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The Bretton Woods System

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  1. The Bretton Woods System By: Denise Davies

  2. History • Named for the Bretton Woods Monetary Conference which took place in New Hampshire, during July 1-22, 1944. • 44 allied nations and one neutral • US Treasury Harry Dexter White and Britain’s Treasury John Maynard Keynes collaborated for 2 1/2 years to formulate a plan for post-war recovery

  3. Events leading up to the conference • Restrictive market practices which caused the devaluation, deflation and depression that defined the economy of the 1930s. • World War II • The gold standard

  4. The Gold Standard • A certain amount of currency is easily convertible into its equivalent of gold • Towards the end of the war, many nations, such as Britain, did not want to return to the pre-war gold standard, and sought for a more stable standard

  5. Goals of the Conference • Intended to govern currency regulations and establish legal obligations (through the IMF) • Set a standard for exchange rates • Establish international monetary cooperation • Money pool from which member nations can borrow funds

  6. Outcome:formally established December 27, 1945 • 1) “Adjustable peg” currency • 2) Quotas embedded in the IMF which require member nations to pay a certain amount of money (to the Fund) • 3) Members were forbidden to engage in discriminatory currency practices to prevent them from manipulating their price levels and exchange rates • 4) The creation of the IMF and World Bank (InternationalBank for Reconstruction and Development) • 5) The dollar standard

  7. Problems • Post-war monetary relations were unstable • The member nations underestimated the strength of their funds... after two years of lending, the IMF was drained of its money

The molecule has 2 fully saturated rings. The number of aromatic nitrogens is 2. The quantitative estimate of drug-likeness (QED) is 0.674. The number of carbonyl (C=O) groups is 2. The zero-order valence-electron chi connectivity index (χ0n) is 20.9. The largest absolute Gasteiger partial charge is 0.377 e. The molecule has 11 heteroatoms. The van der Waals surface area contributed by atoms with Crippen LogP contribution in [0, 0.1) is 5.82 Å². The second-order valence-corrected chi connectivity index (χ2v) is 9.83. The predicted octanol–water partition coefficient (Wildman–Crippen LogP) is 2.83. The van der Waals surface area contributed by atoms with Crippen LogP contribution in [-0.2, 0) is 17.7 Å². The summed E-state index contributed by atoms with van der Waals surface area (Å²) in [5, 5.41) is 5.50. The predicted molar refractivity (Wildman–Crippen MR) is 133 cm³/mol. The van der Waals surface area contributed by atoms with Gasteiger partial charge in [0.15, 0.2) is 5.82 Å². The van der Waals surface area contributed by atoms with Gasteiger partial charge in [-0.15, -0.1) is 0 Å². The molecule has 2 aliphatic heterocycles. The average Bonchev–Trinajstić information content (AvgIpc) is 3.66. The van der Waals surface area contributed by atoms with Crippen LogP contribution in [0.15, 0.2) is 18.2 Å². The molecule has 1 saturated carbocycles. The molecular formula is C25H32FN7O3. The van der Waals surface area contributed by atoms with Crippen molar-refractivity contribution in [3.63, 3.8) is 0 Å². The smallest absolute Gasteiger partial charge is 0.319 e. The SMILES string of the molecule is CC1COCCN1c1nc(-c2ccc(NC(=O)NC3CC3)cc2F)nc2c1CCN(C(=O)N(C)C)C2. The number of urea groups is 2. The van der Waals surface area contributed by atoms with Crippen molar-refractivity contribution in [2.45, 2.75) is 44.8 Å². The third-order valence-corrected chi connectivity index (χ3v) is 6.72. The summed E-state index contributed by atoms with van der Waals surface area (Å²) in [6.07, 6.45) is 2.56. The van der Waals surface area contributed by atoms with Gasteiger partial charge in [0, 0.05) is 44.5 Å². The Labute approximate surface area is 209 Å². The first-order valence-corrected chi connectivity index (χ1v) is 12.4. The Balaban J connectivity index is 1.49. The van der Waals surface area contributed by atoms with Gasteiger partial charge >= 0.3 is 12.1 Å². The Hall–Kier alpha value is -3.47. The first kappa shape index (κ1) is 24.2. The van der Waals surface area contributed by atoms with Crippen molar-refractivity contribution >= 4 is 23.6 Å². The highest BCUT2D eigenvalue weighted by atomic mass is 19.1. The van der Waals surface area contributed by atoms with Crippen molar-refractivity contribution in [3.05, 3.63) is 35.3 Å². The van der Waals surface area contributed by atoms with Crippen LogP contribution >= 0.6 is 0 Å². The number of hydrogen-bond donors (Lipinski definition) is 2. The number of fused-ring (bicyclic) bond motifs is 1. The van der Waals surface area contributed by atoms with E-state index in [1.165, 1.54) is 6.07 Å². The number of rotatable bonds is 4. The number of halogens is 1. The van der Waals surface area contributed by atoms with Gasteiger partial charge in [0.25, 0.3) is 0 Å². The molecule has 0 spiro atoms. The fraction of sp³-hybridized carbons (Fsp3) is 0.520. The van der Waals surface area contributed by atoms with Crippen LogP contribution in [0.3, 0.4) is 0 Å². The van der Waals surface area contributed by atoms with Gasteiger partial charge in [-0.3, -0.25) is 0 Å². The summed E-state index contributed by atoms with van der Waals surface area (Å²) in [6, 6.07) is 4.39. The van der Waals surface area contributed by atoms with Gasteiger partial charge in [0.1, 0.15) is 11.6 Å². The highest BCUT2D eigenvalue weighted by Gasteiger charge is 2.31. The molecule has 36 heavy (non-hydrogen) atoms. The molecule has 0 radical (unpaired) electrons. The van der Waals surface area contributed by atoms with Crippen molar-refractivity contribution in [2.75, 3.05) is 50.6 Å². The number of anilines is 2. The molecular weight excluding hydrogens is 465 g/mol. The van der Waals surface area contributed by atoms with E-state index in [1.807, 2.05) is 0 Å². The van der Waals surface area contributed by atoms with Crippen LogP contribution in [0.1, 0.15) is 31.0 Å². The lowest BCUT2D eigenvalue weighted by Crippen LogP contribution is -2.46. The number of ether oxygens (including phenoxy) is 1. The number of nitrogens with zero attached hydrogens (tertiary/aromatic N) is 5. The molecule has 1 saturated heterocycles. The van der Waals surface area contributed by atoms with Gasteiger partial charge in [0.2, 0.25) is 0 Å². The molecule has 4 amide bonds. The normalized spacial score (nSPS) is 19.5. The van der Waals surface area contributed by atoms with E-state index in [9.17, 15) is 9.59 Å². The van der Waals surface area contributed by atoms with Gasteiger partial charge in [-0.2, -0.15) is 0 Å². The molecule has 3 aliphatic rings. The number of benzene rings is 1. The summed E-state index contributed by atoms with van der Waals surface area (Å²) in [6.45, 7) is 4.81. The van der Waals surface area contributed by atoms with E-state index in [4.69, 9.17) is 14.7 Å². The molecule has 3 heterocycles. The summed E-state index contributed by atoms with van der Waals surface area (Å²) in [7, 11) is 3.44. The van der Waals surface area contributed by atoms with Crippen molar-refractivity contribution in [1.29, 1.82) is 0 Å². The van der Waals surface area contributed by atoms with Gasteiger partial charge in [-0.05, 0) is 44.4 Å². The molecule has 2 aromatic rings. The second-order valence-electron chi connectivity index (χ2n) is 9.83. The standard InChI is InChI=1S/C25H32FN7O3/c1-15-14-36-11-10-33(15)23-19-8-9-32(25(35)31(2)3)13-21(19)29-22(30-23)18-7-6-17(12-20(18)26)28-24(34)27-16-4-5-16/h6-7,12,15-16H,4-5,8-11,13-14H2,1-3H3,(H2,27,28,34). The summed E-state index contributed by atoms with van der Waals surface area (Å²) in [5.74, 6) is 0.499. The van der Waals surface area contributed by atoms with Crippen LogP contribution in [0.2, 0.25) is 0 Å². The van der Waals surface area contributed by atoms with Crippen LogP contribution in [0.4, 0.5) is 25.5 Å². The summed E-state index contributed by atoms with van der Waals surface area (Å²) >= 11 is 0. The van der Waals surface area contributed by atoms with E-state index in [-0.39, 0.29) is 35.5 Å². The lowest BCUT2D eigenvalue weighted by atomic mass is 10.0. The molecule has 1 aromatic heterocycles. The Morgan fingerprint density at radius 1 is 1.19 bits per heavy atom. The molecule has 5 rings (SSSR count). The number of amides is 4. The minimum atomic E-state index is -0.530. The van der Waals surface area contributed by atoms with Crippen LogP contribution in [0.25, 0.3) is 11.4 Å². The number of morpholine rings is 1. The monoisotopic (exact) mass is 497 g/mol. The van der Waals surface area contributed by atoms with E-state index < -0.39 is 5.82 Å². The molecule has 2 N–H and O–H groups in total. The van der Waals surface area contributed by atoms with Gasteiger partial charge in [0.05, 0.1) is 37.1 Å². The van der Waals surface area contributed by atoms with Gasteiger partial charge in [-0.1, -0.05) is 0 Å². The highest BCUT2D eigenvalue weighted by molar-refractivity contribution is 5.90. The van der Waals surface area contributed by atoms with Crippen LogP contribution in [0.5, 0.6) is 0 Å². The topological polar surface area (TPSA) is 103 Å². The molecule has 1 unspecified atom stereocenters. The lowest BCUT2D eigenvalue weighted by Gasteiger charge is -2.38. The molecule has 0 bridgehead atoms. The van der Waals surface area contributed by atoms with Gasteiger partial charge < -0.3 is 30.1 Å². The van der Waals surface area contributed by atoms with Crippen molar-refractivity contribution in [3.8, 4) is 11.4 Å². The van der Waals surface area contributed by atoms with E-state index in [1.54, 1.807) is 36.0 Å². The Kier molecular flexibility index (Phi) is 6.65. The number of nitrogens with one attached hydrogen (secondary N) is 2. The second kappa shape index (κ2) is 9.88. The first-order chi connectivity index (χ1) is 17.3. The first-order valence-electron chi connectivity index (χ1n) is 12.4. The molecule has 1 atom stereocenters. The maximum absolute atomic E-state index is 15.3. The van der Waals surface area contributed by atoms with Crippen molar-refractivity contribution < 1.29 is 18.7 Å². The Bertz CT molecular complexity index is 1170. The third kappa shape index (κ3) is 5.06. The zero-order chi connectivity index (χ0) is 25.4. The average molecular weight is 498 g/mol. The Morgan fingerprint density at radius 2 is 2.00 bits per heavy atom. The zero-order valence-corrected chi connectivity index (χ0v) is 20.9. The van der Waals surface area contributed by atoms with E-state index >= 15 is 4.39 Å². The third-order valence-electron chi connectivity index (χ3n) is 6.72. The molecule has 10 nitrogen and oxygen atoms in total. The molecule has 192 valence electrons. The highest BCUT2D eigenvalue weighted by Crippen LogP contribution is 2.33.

8. Results: Dollar Hegemony • This ultimately led to the U.S., the most powerful nation in the world, taking responsibility as global monetary manager • 1) The US maintained an open market for imports and trade • 2) Granted long-term loans and grants to other nations via the Marshall Plan and other aid programs • 3) Established a liberal lending policy for short-term funds in times of crisis • Soon, the gold exchange standard becomes the dollar exchange standard

  9. The Implied Bargain US's allies acquiesce to this hegemonic system because it benefits their own economies The U.S. becomes a global hegemon due to strength of the dollar U.S. is able to act unilaterally to secure its own interests U.S. allows allies’ use of the system for their own benefit

  10. The End of the Bretton Woods System • Due to the costs of the Vietnam War and nations trading $ for gold, On August 15, 1971, President Nixon announced three changes in the U.S.’s economic policy…. • (1) He imposed a 90-day wage-price freeze • (2) He imposed a temporary tariff on imports. • (3) The end of the Bretton Woods System

  11. Results…. • The link between gold and the dollar is severed • Economies allow their currencies to float freely against the dollar • Flexible exchange rates allow for countries to adjust to increased prices, as was seen in the oil price shocks of the 1970s • The formation of the European Monetary System, to create fixed exchange rates between participating European nations • Members of European Economic Community (now the EU) linked their currencies together

  12. Bretton Woods II &Today’s World • On September 24-25, 2009, President Obama met with the G20 nations where a realignment of currency exchange rates was proposed • The World Bank and IMF are still active, although they have been severely criticized for some of their policies

  13. Sources • http://www.time.com/time/business/article/0,8599,1852254,00.html • http://www.polsci.ucsb.edu/faculty/cohen/inpress/bretton.html • http://www.imf.org • http://www.globalpolicy.org/component/content/article/209/42675.html